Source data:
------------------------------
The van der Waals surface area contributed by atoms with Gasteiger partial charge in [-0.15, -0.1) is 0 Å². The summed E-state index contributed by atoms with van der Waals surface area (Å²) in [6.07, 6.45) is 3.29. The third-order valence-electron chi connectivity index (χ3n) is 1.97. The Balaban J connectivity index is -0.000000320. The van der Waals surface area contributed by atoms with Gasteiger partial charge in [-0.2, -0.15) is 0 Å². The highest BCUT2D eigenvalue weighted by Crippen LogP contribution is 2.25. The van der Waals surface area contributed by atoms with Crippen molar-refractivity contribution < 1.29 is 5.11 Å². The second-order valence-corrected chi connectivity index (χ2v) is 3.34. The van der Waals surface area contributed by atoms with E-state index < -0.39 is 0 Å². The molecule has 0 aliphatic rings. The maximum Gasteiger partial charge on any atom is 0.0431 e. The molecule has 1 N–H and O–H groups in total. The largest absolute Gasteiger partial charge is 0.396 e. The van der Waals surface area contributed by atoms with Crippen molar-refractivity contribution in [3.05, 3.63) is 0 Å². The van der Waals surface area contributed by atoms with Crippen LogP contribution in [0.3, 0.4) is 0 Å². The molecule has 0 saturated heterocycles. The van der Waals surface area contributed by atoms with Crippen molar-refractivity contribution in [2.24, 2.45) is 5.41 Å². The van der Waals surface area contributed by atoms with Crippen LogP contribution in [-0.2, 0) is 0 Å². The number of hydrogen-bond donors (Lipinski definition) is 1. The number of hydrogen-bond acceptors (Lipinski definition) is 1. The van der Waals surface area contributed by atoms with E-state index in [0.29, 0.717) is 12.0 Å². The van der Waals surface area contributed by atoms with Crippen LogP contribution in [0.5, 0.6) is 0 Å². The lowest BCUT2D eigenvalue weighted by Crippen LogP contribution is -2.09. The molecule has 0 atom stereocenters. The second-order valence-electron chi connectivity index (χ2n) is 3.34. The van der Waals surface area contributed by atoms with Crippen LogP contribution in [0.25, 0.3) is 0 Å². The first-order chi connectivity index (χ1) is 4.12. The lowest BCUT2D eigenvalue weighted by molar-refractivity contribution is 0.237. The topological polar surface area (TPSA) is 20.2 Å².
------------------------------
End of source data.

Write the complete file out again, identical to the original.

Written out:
The van der Waals surface area contributed by atoms with Gasteiger partial charge in [-0.15, -0.1) is 0 Å². The summed E-state index contributed by atoms with van der Waals surface area (Å²) in [6.07, 6.45) is 3.29. The third-order valence-electron chi connectivity index (χ3n) is 1.97. The Balaban J connectivity index is -0.000000320. The van der Waals surface area contributed by atoms with Gasteiger partial charge in [-0.2, -0.15) is 0 Å². The highest BCUT2D eigenvalue weighted by Crippen LogP contribution is 2.25. The van der Waals surface area contributed by atoms with Crippen molar-refractivity contribution < 1.29 is 5.11 Å². The second-order valence-corrected chi connectivity index (χ2v) is 3.34. The van der Waals surface area contributed by atoms with E-state index < -0.39 is 0 Å². The molecule has 0 aliphatic rings. The maximum Gasteiger partial charge on any atom is 0.0431 e. The molecule has 1 N–H and O–H groups in total. The largest absolute Gasteiger partial charge is 0.396 e. The van der Waals surface area contributed by atoms with Crippen molar-refractivity contribution in [3.05, 3.63) is 0 Å². The van der Waals surface area contributed by atoms with Crippen LogP contribution in [0.3, 0.4) is 0 Å². The molecule has 0 saturated heterocycles. The van der Waals surface area contributed by atoms with Crippen molar-refractivity contribution in [2.24, 2.45) is 5.41 Å². The van der Waals surface area contributed by atoms with Crippen LogP contribution in [-0.2, 0) is 0 Å². The number of hydrogen-bond donors (Lipinski definition) is 1. The number of hydrogen-bond acceptors (Lipinski definition) is 1. The van der Waals surface area contributed by atoms with E-state index in [0.29, 0.717) is 12.0 Å². The van der Waals surface area contributed by atoms with Crippen LogP contribution in [0.5, 0.6) is 0 Å². The lowest BCUT2D eigenvalue weighted by Crippen LogP contribution is -2.09. The molecule has 0 atom stereocenters. The second-order valence-electron chi connectivity index (χ2n) is 3.34. The van der Waals surface area contributed by atoms with Crippen LogP contribution in [0.25, 0.3) is 0 Å². The first-order chi connectivity index (χ1) is 4.12. The lowest BCUT2D eigenvalue weighted by molar-refractivity contribution is 0.237. The topological polar surface area (TPSA) is 20.2 Å².